So reconciliation means learning to hear, to tell, and to integrate, multiple and conflicting stories into the story of who we are. I experienced this sort of revelatory storytelling a few weeks ago when I participated in the Dakota sacred sites tour offered by the MN Council of Churches and Rev. Jim Bear Jacobs. I learned that the Dakota are the only people indigenous to this land. That’s because their origin story is here; that is true of no other people. In the dominant culture, Rev. Jacobs pointed out, stories exist in time. Stories that happened long ago are less important and less relevant. We can separate ourselves from the painful stories of our past. We can evade responsibility for the wrongdoing of our ancestors, because we weren’t there.
In the native way of experiencing the world; however, stories are not bound by time. They are alive in place. Multiple layers of story exist together in one place. The place where the Minnesota and Mississippi rivers come together, called b’dote, is the place where the Dakota people hear the voice of the Creator. It is the place Dakota women would spend days walking to reach in the last weeks of their pregnancies in order to give birth there. It is also the site of the fort that establishes colonial supremacy and the ground on which hundreds of Dakota people were imprisoned and tortured and murdered. This story is alive in all of us who live here in this place. We are part of it. We are summoned by the beauty of its song and we are bound by its unreconciled trauma.
On this birthday of First Church (we turned 168 years old yesterday) I’ve also been pondering the story Rev. Jacobs told about how Minnesota became a state. Gaining statehood required controlling a large amount land and having a certain number of white men occupying that land. I do not think it is a coincidence that it was in 1851, the same year our church was founded, that the Dakota signed the treaty of Traverse de Sioux, ceding about two-thirds of the land in Minnesota. Rev. Jacobs told the long, detailed, infuriating tale of the corruption and deception that characterized this agreement. In the end, the Dakota people were literally left with nothing. In the drought years of the early 1860s, they were totally dependent for food on white agents who saw them as less than human and who withheld food that was sitting and rotting in storehouses because they did not care if the Dakota people died of starvation. This situation led to war, to the largest mass hanging in our nation’s history, and to the concentration camp at b’dote. In 1864, the US government permanently exiled the Dakota from Minnesota. Our government thought they had erased the people from the land that was their life. They intended to terminate the relationship between the land and its people. But the story, thank God, does not have such a neat and tidy ending. The story is still being told, here in this place, here among us.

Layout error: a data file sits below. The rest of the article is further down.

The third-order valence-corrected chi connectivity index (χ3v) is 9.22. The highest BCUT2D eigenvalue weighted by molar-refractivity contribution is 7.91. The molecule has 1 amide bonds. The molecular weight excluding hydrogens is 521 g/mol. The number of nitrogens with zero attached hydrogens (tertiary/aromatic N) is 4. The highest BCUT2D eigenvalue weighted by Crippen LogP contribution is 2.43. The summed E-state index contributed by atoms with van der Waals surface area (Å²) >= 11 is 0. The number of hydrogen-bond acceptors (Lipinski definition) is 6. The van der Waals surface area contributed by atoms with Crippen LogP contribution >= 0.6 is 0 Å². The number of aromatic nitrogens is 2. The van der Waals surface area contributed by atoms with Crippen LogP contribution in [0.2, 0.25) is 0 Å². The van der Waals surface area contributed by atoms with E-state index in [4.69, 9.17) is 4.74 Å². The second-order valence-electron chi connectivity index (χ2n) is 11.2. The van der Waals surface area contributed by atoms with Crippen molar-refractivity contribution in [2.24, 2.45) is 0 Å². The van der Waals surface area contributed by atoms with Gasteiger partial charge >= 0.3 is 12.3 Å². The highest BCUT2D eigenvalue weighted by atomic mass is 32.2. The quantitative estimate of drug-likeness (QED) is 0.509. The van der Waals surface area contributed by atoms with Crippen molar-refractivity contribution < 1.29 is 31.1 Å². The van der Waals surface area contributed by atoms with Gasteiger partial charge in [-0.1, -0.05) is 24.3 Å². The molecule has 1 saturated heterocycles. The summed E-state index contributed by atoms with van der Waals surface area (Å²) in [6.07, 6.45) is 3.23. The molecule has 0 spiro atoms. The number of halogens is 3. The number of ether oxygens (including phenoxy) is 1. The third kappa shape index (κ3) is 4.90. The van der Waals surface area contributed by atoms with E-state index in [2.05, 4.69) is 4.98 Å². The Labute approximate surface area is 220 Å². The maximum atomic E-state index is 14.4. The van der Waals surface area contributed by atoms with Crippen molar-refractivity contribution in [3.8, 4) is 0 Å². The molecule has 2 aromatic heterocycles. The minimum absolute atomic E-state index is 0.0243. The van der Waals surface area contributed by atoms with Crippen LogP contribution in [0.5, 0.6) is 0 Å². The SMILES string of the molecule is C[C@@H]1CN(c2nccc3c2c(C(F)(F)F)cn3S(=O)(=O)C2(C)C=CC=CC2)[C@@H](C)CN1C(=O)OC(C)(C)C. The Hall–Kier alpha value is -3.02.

Dr. Levine offers a beautiful summary of the messages contained in Jesus’ parable of the lost son. The parable, in her view, does call us to seek reconciliation. At the same time, it frees us to connect again in such a way that makes space for untidy endings, for unresolved conflict, and for lingering pain. Levine argues that through the parable, Jesus urges us:
Don’t wait until you receive an apology; you may never get one. Don’t wait until you can muster the ability to forgive; you may never find it. Don’t stew in your sense of being ignored, for there is nothing that can be done to retrieve the past. Instead, go have lunch. Go celebrate, and invite others to join you. If the repenting and the forgiving come later, so much the better. And if not, you still will have done what is necessary. You will have begun a process that might lead to reconciliation. You will have opened a second chance for wholeness. Take advantage of resurrection – it is unlikely to happen twice. (p. 75)
Last week, I was totally struck with curiosity and amazement when I realized that the lilac bush in our back yard develops buds in the fall. The photo on the bulletin cover shows one of the bushes’ budding branches. As I stand in all my own fields full of unreconciled hopes and fears—from those that are deeply personal to those that are global in scope—these buds are speaking to me. I am in awe that such a tiny fragile promise of new life can persist and even grow through all the harsh and hazardous days of winter. And I know that is how God works. And I am confident that the stories of reconciliation being told in us and through us are not yet finished.